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Rendering JSON in a Rails API

caicindy87 profile image Cindy ・3 min read

To go over rendering JSON in a Rails API, I will use an example.

Example:

Models: doctor, patient, appointment
Relationships:

  • Doctor has many patients
  • Doctor has many appointments, through patients
  • Patient has many doctors
  • Patient has many appointments, through doctors
  • Appointment belongs to a doctor and belongs to a patient
# app/controllers/appointments_controller.rb

def index
  appointments = Appointment.all
  render json: appointments.to_json
end

def show
  appointment = Appointment.find_by(id: params[:id])
  render json: appointment.to_json
end

In this example, we have all of Appointment model's instances / objects assigned to the local variable, appointments. By using render json:, we are converting all the model instances into JSON. to_json method can add tacked on, but it is optional, as it will be called implicitly, thanks to Rails doing work behind the scenes.

# config/routes.rb

Rails.application.routes.draw do
    get '/appointments' => 'appointments#index'
    get '/appointments' => 'appointments#index'
end

Once you have the routes, controller, and models set up, you can start the Rails server to view your appointments.

# '/appointments/'
[
    {
        id: 1,
        doctor_id: 1,
        patient_id: 1
        },
    {
        id: 2,
        doctor_id: 2,
        patient_id: 2
    }
]

Adding relationships

So far we can only see the appointments information, which is a bunch of ids. What if we wanted to see an appointment's doctor and patient information? We can add options, such as include.

# app/controllers/appointments_controller.rb

def index
  appointments = Appointment.all
  render json: appointments.to_json(include: [:doctor, :patient])
end

def show
  appointment = Appointment.find_by(id: params[:id])
  render json: appointment.to_json(include: [:doctor, :patient])
end
[{
    id: 1,
    doctor_id: 1,
    patient_id: 1
    doctor: {
        id: 1,
        name: "Bob",
        created_at: "2020-04-26T21:56:50.874Z",
        updated_at: "2020-04-26T21:56:50.874Z"
    },
    patient: {
        id: 1,
        name: "Fred",
        created_at: "2020-04-26T21:56:50.924Z",
        updated_at: "2020-04-26T21:56:50.924Z"
    }
}]

We now have both the doctor's and patient's information, but what if we don't want to show certain attributes, like created_at and updated_at?
We could use the option, only:

# app/controllers/appointments_controller.rb

def show
  appointment = Appointment.find_by(id: params[:id])
  render json: appointment.to_json(
        :include => {
          :doctor => {only: [:name]}, 
          :patient => {only: [:name]}
        })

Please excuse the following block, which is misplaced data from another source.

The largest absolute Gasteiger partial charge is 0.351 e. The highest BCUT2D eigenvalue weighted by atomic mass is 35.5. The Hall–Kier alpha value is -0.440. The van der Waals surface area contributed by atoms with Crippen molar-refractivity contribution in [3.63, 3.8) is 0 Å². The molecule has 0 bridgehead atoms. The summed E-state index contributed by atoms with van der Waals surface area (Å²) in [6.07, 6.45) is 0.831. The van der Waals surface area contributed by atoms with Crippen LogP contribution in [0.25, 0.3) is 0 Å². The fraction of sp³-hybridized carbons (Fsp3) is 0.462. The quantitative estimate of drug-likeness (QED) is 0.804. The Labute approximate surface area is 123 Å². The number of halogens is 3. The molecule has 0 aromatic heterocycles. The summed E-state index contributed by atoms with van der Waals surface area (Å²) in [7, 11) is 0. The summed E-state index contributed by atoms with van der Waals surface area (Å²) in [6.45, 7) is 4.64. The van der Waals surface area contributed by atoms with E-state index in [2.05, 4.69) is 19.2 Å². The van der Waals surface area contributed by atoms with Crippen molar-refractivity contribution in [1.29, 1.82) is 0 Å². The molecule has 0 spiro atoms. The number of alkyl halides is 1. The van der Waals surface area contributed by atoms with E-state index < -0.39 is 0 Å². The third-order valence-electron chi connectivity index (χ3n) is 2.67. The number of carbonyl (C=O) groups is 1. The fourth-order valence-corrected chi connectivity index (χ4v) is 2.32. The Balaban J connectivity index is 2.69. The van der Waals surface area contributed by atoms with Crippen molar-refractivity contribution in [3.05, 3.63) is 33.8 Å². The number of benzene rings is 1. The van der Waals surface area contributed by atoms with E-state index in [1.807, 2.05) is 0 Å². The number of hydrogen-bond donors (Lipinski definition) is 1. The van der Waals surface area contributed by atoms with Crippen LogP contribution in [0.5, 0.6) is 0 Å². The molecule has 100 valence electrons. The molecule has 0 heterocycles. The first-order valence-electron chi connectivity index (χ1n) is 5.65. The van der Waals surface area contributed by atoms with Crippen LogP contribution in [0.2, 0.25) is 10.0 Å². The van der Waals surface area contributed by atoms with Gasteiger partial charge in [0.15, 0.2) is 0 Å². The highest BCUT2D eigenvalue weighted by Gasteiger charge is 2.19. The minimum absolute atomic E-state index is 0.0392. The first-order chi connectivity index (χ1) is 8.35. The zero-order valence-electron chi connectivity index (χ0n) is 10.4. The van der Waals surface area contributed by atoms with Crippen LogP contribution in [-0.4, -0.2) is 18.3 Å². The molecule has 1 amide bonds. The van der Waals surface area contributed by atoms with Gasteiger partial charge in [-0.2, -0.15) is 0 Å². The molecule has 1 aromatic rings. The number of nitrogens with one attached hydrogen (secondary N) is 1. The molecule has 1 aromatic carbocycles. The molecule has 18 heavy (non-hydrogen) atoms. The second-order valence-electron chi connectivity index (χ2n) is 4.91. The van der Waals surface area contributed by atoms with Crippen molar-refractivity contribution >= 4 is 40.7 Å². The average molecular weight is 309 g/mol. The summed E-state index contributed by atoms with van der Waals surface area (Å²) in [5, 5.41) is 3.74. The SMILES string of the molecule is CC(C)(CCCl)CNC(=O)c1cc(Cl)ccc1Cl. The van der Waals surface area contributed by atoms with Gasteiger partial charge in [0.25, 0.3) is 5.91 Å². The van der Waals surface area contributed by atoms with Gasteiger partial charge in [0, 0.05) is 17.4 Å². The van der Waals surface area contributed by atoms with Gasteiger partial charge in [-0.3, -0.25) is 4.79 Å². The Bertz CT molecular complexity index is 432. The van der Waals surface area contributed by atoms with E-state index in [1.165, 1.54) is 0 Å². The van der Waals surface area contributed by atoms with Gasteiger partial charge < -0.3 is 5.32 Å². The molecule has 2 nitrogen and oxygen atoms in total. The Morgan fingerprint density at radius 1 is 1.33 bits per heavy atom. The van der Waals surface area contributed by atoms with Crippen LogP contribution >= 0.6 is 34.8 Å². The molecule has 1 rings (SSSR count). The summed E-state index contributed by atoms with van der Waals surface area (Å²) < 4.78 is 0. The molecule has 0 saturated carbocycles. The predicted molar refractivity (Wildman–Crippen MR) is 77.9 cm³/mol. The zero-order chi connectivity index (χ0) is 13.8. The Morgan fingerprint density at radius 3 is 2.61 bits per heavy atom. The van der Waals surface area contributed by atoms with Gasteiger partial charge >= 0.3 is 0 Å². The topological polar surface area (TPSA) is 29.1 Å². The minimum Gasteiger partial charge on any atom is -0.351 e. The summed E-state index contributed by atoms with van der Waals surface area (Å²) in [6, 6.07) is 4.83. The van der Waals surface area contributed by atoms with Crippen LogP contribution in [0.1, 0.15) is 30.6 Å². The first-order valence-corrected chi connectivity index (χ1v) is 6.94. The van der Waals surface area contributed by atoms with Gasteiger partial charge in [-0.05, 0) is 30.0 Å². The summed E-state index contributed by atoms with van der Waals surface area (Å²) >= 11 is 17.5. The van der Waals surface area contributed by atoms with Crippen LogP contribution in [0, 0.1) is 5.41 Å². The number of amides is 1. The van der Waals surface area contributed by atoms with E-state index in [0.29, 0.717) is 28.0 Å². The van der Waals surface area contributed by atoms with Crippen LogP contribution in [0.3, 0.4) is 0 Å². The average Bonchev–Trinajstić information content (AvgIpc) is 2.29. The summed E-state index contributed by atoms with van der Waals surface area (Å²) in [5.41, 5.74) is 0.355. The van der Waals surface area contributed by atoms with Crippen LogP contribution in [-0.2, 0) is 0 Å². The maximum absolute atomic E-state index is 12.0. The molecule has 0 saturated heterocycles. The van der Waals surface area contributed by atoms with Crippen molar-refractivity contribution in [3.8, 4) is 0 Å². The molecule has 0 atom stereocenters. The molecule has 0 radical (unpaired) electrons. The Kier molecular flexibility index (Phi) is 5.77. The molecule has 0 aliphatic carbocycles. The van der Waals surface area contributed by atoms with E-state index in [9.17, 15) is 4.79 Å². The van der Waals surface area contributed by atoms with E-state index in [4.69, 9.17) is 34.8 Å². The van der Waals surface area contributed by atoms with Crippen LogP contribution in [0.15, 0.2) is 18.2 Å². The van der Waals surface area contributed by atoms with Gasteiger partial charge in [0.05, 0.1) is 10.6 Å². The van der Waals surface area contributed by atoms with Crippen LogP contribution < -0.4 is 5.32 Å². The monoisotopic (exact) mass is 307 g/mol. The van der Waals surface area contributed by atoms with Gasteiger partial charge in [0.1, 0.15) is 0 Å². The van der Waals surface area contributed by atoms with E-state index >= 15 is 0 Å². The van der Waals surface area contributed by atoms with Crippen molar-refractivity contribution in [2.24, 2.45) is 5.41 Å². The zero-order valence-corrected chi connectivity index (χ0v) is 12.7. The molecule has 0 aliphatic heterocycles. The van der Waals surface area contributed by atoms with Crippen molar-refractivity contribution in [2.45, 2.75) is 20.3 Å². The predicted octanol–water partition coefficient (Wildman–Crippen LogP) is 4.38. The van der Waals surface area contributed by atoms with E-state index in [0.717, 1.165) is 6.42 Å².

end

However, it is best practice to try to keep most of our logic out of our controllers. So, we can move this logic of arranging our JSON data the way we want it to a serializer class.

What is serialization?

Serialization is the process of translating data structures or object state into a format that can be stored or transmitted and reconstructed later (Wikipedia).

What is JSON serialization?

JSON is a data format that encodes objects in a string. JSON serialization is the process of transforming an object, in our case, a hash because we are writing Ruby, into that JSON string.

Generate serializer classes using Fast JSON API

Fast JSON API is a gem you can install in your project. It is one of many gems that you can use. Fast JSON API gives us a new rails generator, serializer, which allows you to quickly create a serializer class. You will need a serializer class for each model, for which you have data you want to serialize.

Running rails g serializer Appointment will create a serializers folder within app folder and then create a file called appointment_serializer.rb. You will need to add the relationships to AppointmentSerializer, just like you would in the models files.

# app/serializers/appointment_serializer.rb
class AppointmentSerializer
  include FastJsonapi::ObjectSerializer
  belongs_to :doctor
  belongs_to :patient
end 

Do the same thing for doctor and patient serializer. We need a serializer for these models as well because we want to specify the attributes we want to show.

# app/serializers/doctor_serializer.rb
class DoctorSerializer
  include FastJsonapi::ObjectSerializer
  attributes :name
end 
# app/serializers/patient_serializer.rb
class PatientSerializer
  include FastJsonapi::ObjectSerializer
  attributes :name
end 

Then, in the controller:

def show
  appointment = Appointment.find(params[:id])
  options = {
    include: [:doctor, :patient]
  }
  render json: AppointmentSerializer.new(appointment, options)
end

Notice AppointmentSerializer.new(). In order to start using the serializer, we have to create a new instance of the AppointmentSerializer class and then pass in the variable to turn it into JSON. We will also pass in the options parameter to the serializer to include the doctor and patient objects and their attributes. We used this for the show action, but this can be used in any of the controller actions.

# RESULT:

{
  "data": {
    "id": "2",
    "type": "appointment"
    },
    "relationships": {
      "doctor": {
        "data": {
          "id": "2",
          "type": "doctor"
        }
      },
      "patient": {
        "data": {
          "id": "2",
          "type": "patient"
        }
      }
    }
  },
  "included": [{
      "id": "2",
      "type": "doctor",
      "attributes": {
        "name": "Bob"
      }
    },
    {
      "id": "2",
      "type": "patient",
      "attributes": {
        "name": "Fred"
      }
    }
  ]
}

This is the way Fast JSON API structures the data. Other serializer gems will structure data differently.

Thanks for reading!

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